A video, made by The Nerdologues, satirized the gendered dynamics of geek spaces. In the video, a woman enters a comic book shop. The men already in the shop first stare at her and then run away. The comments thread on The Mary Sue filled up with women saying they'd experienced something similar and men rushing to explain that it never happened and it was all in in women's heads. The irony of men telling women they're not ostracized while simultaneously telling them they're delusional apparently escaped multiple commenters.

Blogger Sarah the Beef says: "I also spend two years working in a game store, where I dealt with crude comments, condescending nicknames, and people asking to “talk to a man” every day. [...] Even worse than that, though, is when my male friends and coworkers don’t think it’s an issue."

She's right. The biggest problem with male geeks isn't the ones who think it's okay to be rude, sexual, and outright misogynistic to female geeks (and geeks of other genders). The biggest problem is the male geeks who don't do anything about the ones who do. Silence is tacit agreement. Any time a geek sees this and says nothing, what he's really saying is "I'm okay with this." Why would the jackasses think their behavior is acceptable? Well, why wouldn't they? Hardly anyone is calling them out on it - and when women speak up for themselves, they're shouted down. Yes, there are geeks of all genders who stand up to this bullying. I'm proud of them and I try to be one of them. But we need and deserve more from the community as a whole.

You're a Girl? Great!


Keep fighting the good fight. Myself and plenty of other geeks are standing behind you.

There are a few conventions, such as WisCon and GeekGirlCon, aimed at creating a safer place for female geeks to gather and share. WisCon is going strong in their 36th year. GeekGirlCon sold out all 1600 passes in their debut last year.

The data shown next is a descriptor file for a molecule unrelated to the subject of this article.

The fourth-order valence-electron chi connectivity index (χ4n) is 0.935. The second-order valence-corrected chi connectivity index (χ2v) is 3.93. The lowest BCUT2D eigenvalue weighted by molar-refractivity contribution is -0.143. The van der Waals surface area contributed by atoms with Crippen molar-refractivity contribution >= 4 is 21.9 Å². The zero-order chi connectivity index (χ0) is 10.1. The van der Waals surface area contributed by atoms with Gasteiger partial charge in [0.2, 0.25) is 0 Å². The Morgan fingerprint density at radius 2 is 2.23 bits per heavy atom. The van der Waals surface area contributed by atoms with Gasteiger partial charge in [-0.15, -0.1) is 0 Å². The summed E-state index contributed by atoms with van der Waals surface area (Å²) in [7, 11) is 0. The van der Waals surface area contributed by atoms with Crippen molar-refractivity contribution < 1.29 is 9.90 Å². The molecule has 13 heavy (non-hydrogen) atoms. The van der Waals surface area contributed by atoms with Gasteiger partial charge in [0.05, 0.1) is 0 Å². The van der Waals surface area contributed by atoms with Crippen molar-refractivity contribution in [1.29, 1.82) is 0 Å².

The Womanthology all-woman comic anthology reached more than quadruple their Kickstarter goal with a total of $109 thousand raised.

While Twilight itself isn't the most feminist-friendly film, it also made $392 million at the box office with a female director, female author, and female protagonist (and, one assumes, a primarily female audience). Film producers, we hope you're paying attention.

Those who despise the chainmail bikini, take heart! You're not alone.

The Legend of Korra, the sequel series to Avatar: The Last Airbender with a new, female Avatar, is scheduled for release later this year.

Check out some of the great articles on the Geek Feminism Wiki.

For women in spec fic, some classic authors always provide excellent reading.

If you're a geeky woman, sometimes just existing is the most perfect act of defiance. For those who would claim we don't exist, we don't count, and our experiences don't matter - just being a female geek proves them wrong.

2 comments:

  1. Good article. Can't believe the stuff about the John Carter movie, argh!

    I've had a different problem in game stores, but still frustrating. The guys who work there usually wouldn't leave me alone for five seconds to let me browse. They almost treated me with suspicion, asking every couple of minutes if they could help me find something as if to rush me out, while leaving my brother in peace. =\

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  2. I know - and to be so blatant about it, to outright say "Girls don't like Mars"...it's so frustrating.

    Guys who work at game stores usually either ignore me or treat me with patronization. It's to the point where, if at all possible, I only interact with female employees.